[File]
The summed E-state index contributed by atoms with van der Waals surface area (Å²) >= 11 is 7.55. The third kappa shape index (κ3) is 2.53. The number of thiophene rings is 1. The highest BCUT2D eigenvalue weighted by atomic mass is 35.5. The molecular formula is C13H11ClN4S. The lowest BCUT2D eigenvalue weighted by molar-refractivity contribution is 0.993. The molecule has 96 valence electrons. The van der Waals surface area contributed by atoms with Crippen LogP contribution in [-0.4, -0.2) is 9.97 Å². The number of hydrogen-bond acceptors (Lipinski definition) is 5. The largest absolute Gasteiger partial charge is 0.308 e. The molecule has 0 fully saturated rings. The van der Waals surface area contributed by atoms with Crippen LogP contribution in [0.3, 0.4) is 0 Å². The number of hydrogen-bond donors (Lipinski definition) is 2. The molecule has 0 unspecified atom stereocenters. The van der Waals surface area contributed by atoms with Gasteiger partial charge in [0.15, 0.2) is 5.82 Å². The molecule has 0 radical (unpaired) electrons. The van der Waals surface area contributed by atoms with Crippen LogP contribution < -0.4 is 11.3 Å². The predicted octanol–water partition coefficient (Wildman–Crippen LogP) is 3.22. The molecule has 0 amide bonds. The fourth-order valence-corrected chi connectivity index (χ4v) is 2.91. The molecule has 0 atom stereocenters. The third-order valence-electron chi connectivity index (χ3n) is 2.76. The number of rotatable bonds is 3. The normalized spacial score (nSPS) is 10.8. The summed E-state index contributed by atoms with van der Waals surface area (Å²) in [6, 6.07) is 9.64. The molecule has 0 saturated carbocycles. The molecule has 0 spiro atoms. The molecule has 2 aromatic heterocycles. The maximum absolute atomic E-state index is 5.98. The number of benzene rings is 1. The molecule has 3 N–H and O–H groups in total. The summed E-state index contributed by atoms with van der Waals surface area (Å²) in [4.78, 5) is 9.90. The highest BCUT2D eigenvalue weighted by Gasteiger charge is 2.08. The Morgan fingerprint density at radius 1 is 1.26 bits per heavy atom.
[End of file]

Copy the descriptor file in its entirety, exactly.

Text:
The summed E-state index contributed by atoms with van der Waals surface area (Å²) >= 11 is 7.55. The third kappa shape index (κ3) is 2.53. The number of thiophene rings is 1. The highest BCUT2D eigenvalue weighted by atomic mass is 35.5. The molecular formula is C13H11ClN4S. The lowest BCUT2D eigenvalue weighted by molar-refractivity contribution is 0.993. The molecule has 96 valence electrons. The van der Waals surface area contributed by atoms with Crippen LogP contribution in [-0.4, -0.2) is 9.97 Å². The number of hydrogen-bond acceptors (Lipinski definition) is 5. The largest absolute Gasteiger partial charge is 0.308 e. The molecule has 0 fully saturated rings. The van der Waals surface area contributed by atoms with Crippen LogP contribution in [0.3, 0.4) is 0 Å². The number of hydrogen-bond donors (Lipinski definition) is 2. The molecule has 0 unspecified atom stereocenters. The van der Waals surface area contributed by atoms with Gasteiger partial charge in [0.15, 0.2) is 5.82 Å². The molecule has 0 radical (unpaired) electrons. The van der Waals surface area contributed by atoms with Crippen LogP contribution < -0.4 is 11.3 Å². The predicted octanol–water partition coefficient (Wildman–Crippen LogP) is 3.22. The molecule has 0 amide bonds. The fourth-order valence-corrected chi connectivity index (χ4v) is 2.91. The molecule has 0 atom stereocenters. The third-order valence-electron chi connectivity index (χ3n) is 2.76. The number of rotatable bonds is 3. The normalized spacial score (nSPS) is 10.8. The summed E-state index contributed by atoms with van der Waals surface area (Å²) in [6, 6.07) is 9.64. The molecule has 0 saturated carbocycles. The molecule has 0 spiro atoms. The molecule has 2 aromatic heterocycles. The maximum absolute atomic E-state index is 5.98. The number of benzene rings is 1. The molecule has 3 N–H and O–H groups in total. The summed E-state index contributed by atoms with van der Waals surface area (Å²) in [4.78, 5) is 9.90. The highest BCUT2D eigenvalue weighted by Gasteiger charge is 2.08. The Morgan fingerprint density at radius 1 is 1.26 bits per heavy atom.